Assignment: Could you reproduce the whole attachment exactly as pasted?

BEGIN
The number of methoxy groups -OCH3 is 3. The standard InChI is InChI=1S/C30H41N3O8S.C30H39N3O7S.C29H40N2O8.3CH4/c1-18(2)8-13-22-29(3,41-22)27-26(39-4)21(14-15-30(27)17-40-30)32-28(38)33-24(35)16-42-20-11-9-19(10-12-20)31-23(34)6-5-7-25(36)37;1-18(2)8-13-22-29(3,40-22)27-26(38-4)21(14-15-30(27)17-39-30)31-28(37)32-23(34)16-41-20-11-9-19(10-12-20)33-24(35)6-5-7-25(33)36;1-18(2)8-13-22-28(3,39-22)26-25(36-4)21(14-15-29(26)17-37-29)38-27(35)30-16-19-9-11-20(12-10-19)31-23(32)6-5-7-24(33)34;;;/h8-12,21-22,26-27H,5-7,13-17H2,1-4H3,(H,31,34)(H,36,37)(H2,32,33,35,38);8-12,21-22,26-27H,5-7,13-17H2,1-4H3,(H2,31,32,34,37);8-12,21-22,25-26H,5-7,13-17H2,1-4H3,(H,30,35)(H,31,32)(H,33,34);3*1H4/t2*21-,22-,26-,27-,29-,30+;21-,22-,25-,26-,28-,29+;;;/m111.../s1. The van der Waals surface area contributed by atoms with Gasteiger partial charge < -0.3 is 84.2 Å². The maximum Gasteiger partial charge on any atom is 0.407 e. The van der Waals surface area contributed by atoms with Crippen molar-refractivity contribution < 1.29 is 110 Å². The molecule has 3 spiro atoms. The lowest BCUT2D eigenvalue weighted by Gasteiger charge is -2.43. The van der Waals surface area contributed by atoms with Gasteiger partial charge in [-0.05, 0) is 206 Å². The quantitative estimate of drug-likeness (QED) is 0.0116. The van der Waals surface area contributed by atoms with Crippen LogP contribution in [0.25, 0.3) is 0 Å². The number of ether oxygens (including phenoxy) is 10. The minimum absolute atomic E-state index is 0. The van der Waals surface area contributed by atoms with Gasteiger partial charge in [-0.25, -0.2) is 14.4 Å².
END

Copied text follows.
The number of methoxy groups -OCH3 is 3. The standard InChI is InChI=1S/C30H41N3O8S.C30H39N3O7S.C29H40N2O8.3CH4/c1-18(2)8-13-22-29(3,41-22)27-26(39-4)21(14-15-30(27)17-40-30)32-28(38)33-24(35)16-42-20-11-9-19(10-12-20)31-23(34)6-5-7-25(36)37;1-18(2)8-13-22-29(3,40-22)27-26(38-4)21(14-15-30(27)17-39-30)31-28(37)32-23(34)16-41-20-11-9-19(10-12-20)33-24(35)6-5-7-25(33)36;1-18(2)8-13-22-28(3,39-22)26-25(36-4)21(14-15-29(26)17-37-29)38-27(35)30-16-19-9-11-20(12-10-19)31-23(32)6-5-7-24(33)34;;;/h8-12,21-22,26-27H,5-7,13-17H2,1-4H3,(H,31,34)(H,36,37)(H2,32,33,35,38);8-12,21-22,26-27H,5-7,13-17H2,1-4H3,(H2,31,32,34,37);8-12,21-22,25-26H,5-7,13-17H2,1-4H3,(H,30,35)(H,31,32)(H,33,34);3*1H4/t2*21-,22-,26-,27-,29-,30+;21-,22-,25-,26-,28-,29+;;;/m111.../s1. The van der Waals surface area contributed by atoms with Gasteiger partial charge < -0.3 is 84.2 Å². The maximum Gasteiger partial charge on any atom is 0.407 e. The van der Waals surface area contributed by atoms with Crippen molar-refractivity contribution < 1.29 is 110 Å². The molecule has 3 spiro atoms. The lowest BCUT2D eigenvalue weighted by Gasteiger charge is -2.43. The van der Waals surface area contributed by atoms with Gasteiger partial charge in [-0.05, 0) is 206 Å². The quantitative estimate of drug-likeness (QED) is 0.0116. The van der Waals surface area contributed by atoms with Crippen LogP contribution in [0.25, 0.3) is 0 Å². The number of ether oxygens (including phenoxy) is 10. The minimum absolute atomic E-state index is 0. The van der Waals surface area contributed by atoms with Gasteiger partial charge in [-0.25, -0.2) is 14.4 Å².